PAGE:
In her book, Negotiating With the Dead: A Writer on Writing (2002), Margaret Atwood says this, “Writing has to do with darkness, and a desire or perhaps a compulsion to enter it, and, with luck, to illuminate it, and to bring something back out into the light.”

In Writing (1993) Marguerite Duras says, “Finding yourself in a hole, at the bottom of a hole, in almost total solitude, and discovering that only writing can save you. To be without the slightest subject for a book, the slightest idea for a book, is to find yourself, once again, before a book. A vast emptiness. A possible book. Before nothing. Before something like living, naked writing, like something terrible, terrible to overcome.”

William Faulkner believed that there’s a more profound reason why writers write. “An artist,” he says, “is a creature driven by demons. He has a dream. It anguishes himself so much he must get rid of it.” Whatever this dream is writers often loose sleep until the project is completed and this is how they uncover the story they have to tell.

In many ways, writing could be thought of as a modern, guilt-free replacement for confession. This might be one reason so many people are drawn to writing memoirs and personal essays. Writing about real life experiences is like a snake shedding its skin and leaving a former self behind. It’s easier moving forward when the baggage from the past is dropped. Franz Kafka summarized this idea beautifully by saying, “I write in order to shut my eyes.” Fiction writers might argue that they write fiction so that they can tamper with the facts in their life and that they have more freedom during the writing process.

In her essay, “Why am I a Writer,” Joan Didion says, “Had my credentials been in order I would never have become a writer. Had I been blessed with even limited access to my own mind there would have been no reason to write. I write entirely to find out what I’m thinking, what I’m looking at, what I see and what it means. What I want and what I fear.”

In essence, we write to know ourselves. Even our darkest—or unknown—thoughts, memories and fears can transform to reveal value and meaning for us. And with any luck, for others as well.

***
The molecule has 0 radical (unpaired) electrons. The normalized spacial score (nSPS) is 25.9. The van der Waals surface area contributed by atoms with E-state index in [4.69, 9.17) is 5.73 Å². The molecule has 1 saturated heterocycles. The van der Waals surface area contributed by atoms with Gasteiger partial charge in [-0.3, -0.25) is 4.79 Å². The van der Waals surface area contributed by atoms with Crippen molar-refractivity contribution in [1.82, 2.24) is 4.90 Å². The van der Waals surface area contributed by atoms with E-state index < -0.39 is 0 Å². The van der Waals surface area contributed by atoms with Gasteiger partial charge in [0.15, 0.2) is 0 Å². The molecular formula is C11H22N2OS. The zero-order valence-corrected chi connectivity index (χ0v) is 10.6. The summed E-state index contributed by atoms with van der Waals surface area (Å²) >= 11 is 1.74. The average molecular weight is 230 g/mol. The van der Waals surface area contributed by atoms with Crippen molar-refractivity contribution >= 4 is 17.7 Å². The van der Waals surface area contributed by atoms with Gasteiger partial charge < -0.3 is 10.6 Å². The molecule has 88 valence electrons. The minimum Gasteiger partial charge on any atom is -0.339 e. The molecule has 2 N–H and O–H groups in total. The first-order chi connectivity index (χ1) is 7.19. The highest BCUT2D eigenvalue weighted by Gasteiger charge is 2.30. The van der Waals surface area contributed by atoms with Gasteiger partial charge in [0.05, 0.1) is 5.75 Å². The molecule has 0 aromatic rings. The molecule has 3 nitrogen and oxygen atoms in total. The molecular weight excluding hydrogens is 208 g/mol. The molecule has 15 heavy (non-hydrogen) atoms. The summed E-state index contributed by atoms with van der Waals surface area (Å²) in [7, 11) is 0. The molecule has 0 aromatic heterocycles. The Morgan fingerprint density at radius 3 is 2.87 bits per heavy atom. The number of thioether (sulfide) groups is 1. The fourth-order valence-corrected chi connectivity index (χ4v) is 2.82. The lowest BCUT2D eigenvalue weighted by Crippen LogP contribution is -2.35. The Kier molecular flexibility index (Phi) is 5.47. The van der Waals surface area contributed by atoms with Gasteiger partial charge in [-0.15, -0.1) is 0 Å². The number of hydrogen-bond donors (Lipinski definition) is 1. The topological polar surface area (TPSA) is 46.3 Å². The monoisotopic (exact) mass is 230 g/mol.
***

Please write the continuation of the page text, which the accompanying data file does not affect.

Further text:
*****************

My journal is full of seeds, some of which will blossom into full-fledged projects and others will fizzle. Just like the beautiful process of fertilization—some eggs  get fertilized and some don’t. Speaking of which, my first book, Getting Pregnant and Staying Pregnant: A Guide to Infertility and High-Risk Pregnancy (Hunter House, 1988) is now being updated and next year the 20th anniversary edition will be released. I am working with Dr. Errol Norwitz, the Co-Director of Yale-New Haven Hospital’s Ob-Gyn unit. This year my eldest daughter, Rachel turns 25 and I started writing this book on a typewriter while on bed rest with her! It took me three years to write. In fact, she designed the first book cover. Now Rachel is old enough to be a mother herself. Although she’s not even married yet, wouldn’t it be cool if this newly-revised book could be a guide for her during her own pregnancy?

By the way, I am looking for anecdotes from women who have had difficulties during their pregnancy. Do you have any that you’d like to share?

Post #5

By the way my pregnancy book began as a journal of my pregnancy. Eventually the journal was condensed into the book’s introduction and the book evolved into a self-help book for other women also experiencing difficult pregnancies. So you never know where your journaling might lead you. Have any of your journals or anyone you know had journals which turned into published articles or books?

Post #6

Most of my articles and books are first written long-hand in my journals. Studies have shown that there is something about the creative juices which flow when the pen meets the paper. Actually, I do my best writing in airplanes. Less distractions? High concentration of oxygen? Where do you do your best writing?

*********

Post

Instead, I have just pulled down from the shelf in my library one of the many random volumes of journals I’ve filled over the years. A red un-lined journal with parchmont paper that I used while studying poetry with Sharon Olds in Key West back in the early 2000’s. I revisit a poem about women’s purses and how sacred they are—clutched close, jammed with receipts, phone numbers and unsent letters. Very sacred, just like my anniversary.

So what are your thoughts about women’s purses? What do you look for in a purse?


Quote of the Week


"A writer uses a journal to try out the new step in front of the mirror."

~Mary Gordon

About Me


I am a memoirist, essayist, poet and teacher whose passion is keeping a notebook. My notebook is my muse and my alter ego. It contains personal snippets of my life and observations from the world around me. Diarist Anaïs Nin has been a great source of inspiration for me. My hobbies include writing, writing and more writing, but when I have extra time, I enjoy reading, walking, hiking, yoga, working out, cooking and hanging out with my family and Maltese Poodle, Spunky. In order not to become ensconced by the glare of my computer screen, I also teach in the UCLA Extension Writers' Program and in various conferences and festivals around the country. My pleasure comes from sharing my joy of journaling with professional writers and anyone interested in writing.